A. a. It is recommended to select a power supply voltage that is about 10 to 50% higher than the maximum required voltage for the application. This percentage is to account for the variances in Kt, Ke, and losses in the system external to the amplifier. b. The current rating of the amplifier should be high enough to deliver enough power for the application. Remember that the equivalent output voltage of the amplifier is not the same as the supply voltage, therefore the amplifier output current will not be the same as the current from the power supply. To determine thte appropriate current rating for the power supply, calculate total power required by the application and add 5%. Divide this power requirement by the supply voltage (I=P/V) to find the required current.

Q. Why do step motors run hot?

A. Two reasons here, first full current flows through the motor windings at standstill, secondly PWM drive designs lend to make the motor run hotter. Motor construction, such as lamination material and riveted rotors, will also affect heating.

Q. What is the safe operating temperature of a common stepper motor?

A. Most stepper motors have class B insulation which is rated at 130 degrees C. Motor case temperatures of 90 degrees C will not cause thermal breakdowns. Motors should be mounted where operators cannot come into contact with the motor case.

Q. What can be done to reduce motor heating?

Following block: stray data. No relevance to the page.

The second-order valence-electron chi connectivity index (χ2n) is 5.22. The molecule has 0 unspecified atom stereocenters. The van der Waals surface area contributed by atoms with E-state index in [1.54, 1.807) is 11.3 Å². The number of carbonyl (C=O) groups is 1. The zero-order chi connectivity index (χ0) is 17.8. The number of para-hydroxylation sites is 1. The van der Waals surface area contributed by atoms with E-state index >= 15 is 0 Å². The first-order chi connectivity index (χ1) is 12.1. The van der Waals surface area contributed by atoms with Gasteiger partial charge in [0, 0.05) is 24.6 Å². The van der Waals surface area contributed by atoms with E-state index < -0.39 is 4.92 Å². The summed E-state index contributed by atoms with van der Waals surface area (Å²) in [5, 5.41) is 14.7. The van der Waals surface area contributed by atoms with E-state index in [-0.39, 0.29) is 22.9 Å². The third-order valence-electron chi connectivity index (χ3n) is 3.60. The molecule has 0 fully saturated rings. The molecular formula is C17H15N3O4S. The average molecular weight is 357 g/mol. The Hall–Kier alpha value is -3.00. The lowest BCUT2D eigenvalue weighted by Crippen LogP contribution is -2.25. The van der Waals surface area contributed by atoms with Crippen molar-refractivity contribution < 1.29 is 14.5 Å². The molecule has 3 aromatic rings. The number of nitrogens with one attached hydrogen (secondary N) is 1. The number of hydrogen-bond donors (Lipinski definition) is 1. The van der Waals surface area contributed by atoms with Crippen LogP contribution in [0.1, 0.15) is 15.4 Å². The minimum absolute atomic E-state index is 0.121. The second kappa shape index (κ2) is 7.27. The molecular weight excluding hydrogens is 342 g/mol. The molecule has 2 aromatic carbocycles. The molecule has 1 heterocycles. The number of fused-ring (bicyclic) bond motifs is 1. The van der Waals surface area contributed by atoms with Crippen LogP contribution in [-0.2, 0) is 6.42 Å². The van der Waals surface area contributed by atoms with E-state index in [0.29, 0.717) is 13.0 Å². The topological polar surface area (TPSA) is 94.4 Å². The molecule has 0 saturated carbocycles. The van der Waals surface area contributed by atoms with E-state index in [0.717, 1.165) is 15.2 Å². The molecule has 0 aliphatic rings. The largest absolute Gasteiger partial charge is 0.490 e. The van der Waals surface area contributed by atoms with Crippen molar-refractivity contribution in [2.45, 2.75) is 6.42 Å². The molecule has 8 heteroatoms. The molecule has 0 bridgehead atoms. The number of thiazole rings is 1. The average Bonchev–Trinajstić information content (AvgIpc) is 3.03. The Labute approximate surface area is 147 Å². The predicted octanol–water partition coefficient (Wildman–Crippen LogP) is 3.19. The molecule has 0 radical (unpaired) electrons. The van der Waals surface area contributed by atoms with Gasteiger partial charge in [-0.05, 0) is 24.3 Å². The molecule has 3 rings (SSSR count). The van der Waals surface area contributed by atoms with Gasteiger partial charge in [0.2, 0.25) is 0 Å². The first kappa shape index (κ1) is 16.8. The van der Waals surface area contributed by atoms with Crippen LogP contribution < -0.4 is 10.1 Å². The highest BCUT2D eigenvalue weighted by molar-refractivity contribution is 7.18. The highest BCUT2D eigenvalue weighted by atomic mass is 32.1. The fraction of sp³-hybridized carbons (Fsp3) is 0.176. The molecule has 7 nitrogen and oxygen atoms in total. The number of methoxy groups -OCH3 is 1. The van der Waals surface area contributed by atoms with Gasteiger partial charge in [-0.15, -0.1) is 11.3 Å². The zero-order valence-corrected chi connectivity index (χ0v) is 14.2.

A. Many drives feature a “reduce current at standstill” command or jumper. This reduces current when the motor is at rest without position loss.

Q. Will motor accuracy increase proportionately with higher step resolutions?

A. No, since the basic absolute accuracy and hysteresis of the motor remains unchanged.

Q. Can I use a small motor on a large load if the torque requirement is low?

A. Yes, however, if the load inertia is more than ten times the rotor inertia, cogging and extended ringing at the end of the move will be experienced.

Q. How can end of move “ringing” be reduced?

A. Friction in the system will help dampen this oscillation. Acceleration/deceleration rates could be increased. If start/stop velocities are used, lowering, or eliminating them will help.

Q. Why does the step motor stall during no load testing?

A. The motor needs inertia roughly equal to its own inertia to accelerate properly. Any resonance’s developed in the motor are at their worst in a no load condition.

Q. Why is motor sizing important, why not just go with a larger motor?

A. If the motor’s rotor inertia is the majority of the load, any resonances may become more pronounced. Also, productivity would suffer as excessive time would be required to accelerate the larger rotor inertia. Smaller may be better.